Successful advanced breast cancer pilot could be rolled out for other cancers, chronic conditions

A Breast Cancer Foundation NZ initiative aiming to help the 400 Kiwi women diagnosed with advanced breast cancer (ABC) a year could be rolled out nationally - and even around the world.

The ABC Pro pilot began in 2021 after a Breast Cancer Foundation report, called 'I'm still here', discovered many patients struggle to manage symptoms, reducing their quality of life and potentially their survival.

The programme, run in conjunction with Waikato Hospital, is improving symptoms and quality of life in patients living with advanced breast cancer and has already helped some women by picking up progression of their disease earlier.

Tokoroa's Bridget Gage has been part of the ABC Pro pilot programme since 2021.

She is among those sent a weekly online checklist, with common symptoms and side effects of advanced breast cancer (ABC) or related to treatments.

The mother of two daughters lost her husband Darryl to liver cancer, and found out 18 months later she had breast cancer.

By December 2020, she learned it had advanced and had spread into her liver.

"When you hear the words 'palliative' it's scary. It was almost a sick joke, the fact that it was in my liver as well, like it was for Darryl," Gage told Newshub.

"It was a real kicker, just a real kicker."

Bridget Gage, from Tokoroa, has been part of the ABC Pro pilot scheme since 2021.
Bridget Gage, from Tokoroa, has been part of the ABC Pro pilot scheme since 2021. Photo credit: Newshub.

If a pattern emerges or a symptom reaches a designated threshold it triggers an alert with specialist breast nurse Donna Alexander who picks up the phone to understand what's changed.

"I think it gives patients more control living with what ABC is, and it gives them autonomy. It really puts the patient first and considers what is at the forefront for them and their family that week."

Alexander said the questionnaire is "not just about the physical symptoms. It's about their overall well-being, such as feelings around uncertainties of test results, uncertainty about their future, anxiety and ABC's impact on finances and on their wider whānau."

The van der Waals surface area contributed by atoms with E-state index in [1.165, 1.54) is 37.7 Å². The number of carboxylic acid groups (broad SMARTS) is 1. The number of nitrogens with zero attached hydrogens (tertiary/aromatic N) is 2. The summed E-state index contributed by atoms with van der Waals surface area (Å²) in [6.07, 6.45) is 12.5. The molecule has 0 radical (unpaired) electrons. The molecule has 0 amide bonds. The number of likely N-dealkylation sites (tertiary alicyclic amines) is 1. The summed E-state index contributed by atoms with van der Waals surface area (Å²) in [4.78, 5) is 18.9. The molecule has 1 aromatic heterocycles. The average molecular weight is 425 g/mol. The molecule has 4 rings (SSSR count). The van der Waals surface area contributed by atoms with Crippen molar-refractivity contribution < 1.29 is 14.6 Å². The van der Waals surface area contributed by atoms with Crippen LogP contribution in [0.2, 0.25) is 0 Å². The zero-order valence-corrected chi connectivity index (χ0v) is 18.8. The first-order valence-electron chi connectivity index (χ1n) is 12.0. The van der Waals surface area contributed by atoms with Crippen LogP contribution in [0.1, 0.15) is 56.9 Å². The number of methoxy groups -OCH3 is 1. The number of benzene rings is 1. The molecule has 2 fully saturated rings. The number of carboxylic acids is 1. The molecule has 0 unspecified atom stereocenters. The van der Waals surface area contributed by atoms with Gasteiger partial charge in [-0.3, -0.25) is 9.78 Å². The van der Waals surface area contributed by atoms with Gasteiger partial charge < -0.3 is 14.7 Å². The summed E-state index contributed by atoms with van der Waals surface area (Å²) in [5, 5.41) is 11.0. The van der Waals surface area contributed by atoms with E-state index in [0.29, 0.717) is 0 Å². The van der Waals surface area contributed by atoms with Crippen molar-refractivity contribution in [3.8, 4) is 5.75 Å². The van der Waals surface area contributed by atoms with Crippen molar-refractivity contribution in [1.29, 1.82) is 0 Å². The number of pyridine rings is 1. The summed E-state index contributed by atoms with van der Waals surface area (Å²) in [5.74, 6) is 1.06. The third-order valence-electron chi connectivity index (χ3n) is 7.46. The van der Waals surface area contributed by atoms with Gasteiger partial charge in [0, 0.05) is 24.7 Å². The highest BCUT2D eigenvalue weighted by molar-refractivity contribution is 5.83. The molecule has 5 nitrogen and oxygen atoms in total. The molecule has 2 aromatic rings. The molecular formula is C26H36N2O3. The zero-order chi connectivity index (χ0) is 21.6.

ABC Pro lead oncologist Dr Marion Kuper of Waikato Hospital told Newshub they've developed a tool "so that symptoms are addressed in a standardised way with solutions that the nurse can offer immediately".

Solutions that might mean medication needs changing, scans need ordering, or blood tests need chasing.

Gage said one week she was concerned she had a very sore arm, and "I thought my cancer had progressed into my bones" but Alexander quickly ascertained it was not a concern, and put her in contact with the NZ Cancer Society for discounted massages.

"I feel like somebody cares, I am not just a number, you know, someone who has X amount of years or months. And if something does change, I have the support there straight away. I don't have to wait three months."

Specialist nurse Donna Alexander from Te Whatu Ora Waikato.
Specialist nurse Donna Alexander from Te Whatu Ora Waikato. Photo credit: Newshub.

Alexander said interim results suggest acute hospital admissions are reduced.

"We are seeing they are triggering less for symptoms because we are able to get that early intervention. It also helps us streamline care in that the oncology team have a heads-up if a patient is coming in. It gets them thinking: what else is going on?"

During the pilot programme, 38 women with advanced breast cancer were assessed for their quality of life at the beginning, the three-month mark, and six-month mark.

The study showed a significant improvement in their social, emotional, and cognitive functioning, as well as an improvement in their fatigue, insomnia, appetite and constipation.

With the weekly online checklist patients send in, Dr Kuper knows "exactly what happened week by week so I can have more focussed discussions with patients about their symptoms and what affects their quality of life".

Lead oncologist for the ABC Pro pilot scheme, Dr Marion Kuper from Waikato Hospital, hopes to adress cancer symptoms in a standardised way.
Lead oncologist for the ABC Pro pilot scheme, Dr Marion Kuper from Waikato Hospital, hopes to adress cancer symptoms in a standardised way. Photo credit: Newshub.

She's just returned from Portugal where she presented the interim findings to an Advanced Breast Cancer conference.

Dr Kuper said this patient-centred service should become standard of care in the management of people with advanced breast cancer. Other oncology centres in New Zealand are invited to set to up this service with the support of the NZ Breast Cancer Foundation Two other centres in Wellington and Sydney have now joined.

"I think it should be developed and rolled out to other cancers and rolled out to other chronic conditions."

Gage is now back doing triathlons and "feeling great" despite her advanced breast cancer diagnosis.

She hopes more New Zealand patients like her will get the chance to use the ABC Pro weekly online feedback system.

She believes it has improved her quality of life because "Donna is interested in keeping me as well as I can be with this shitty disease".

"I so hope it gets around all the hospitals in NZ. That would be amazing."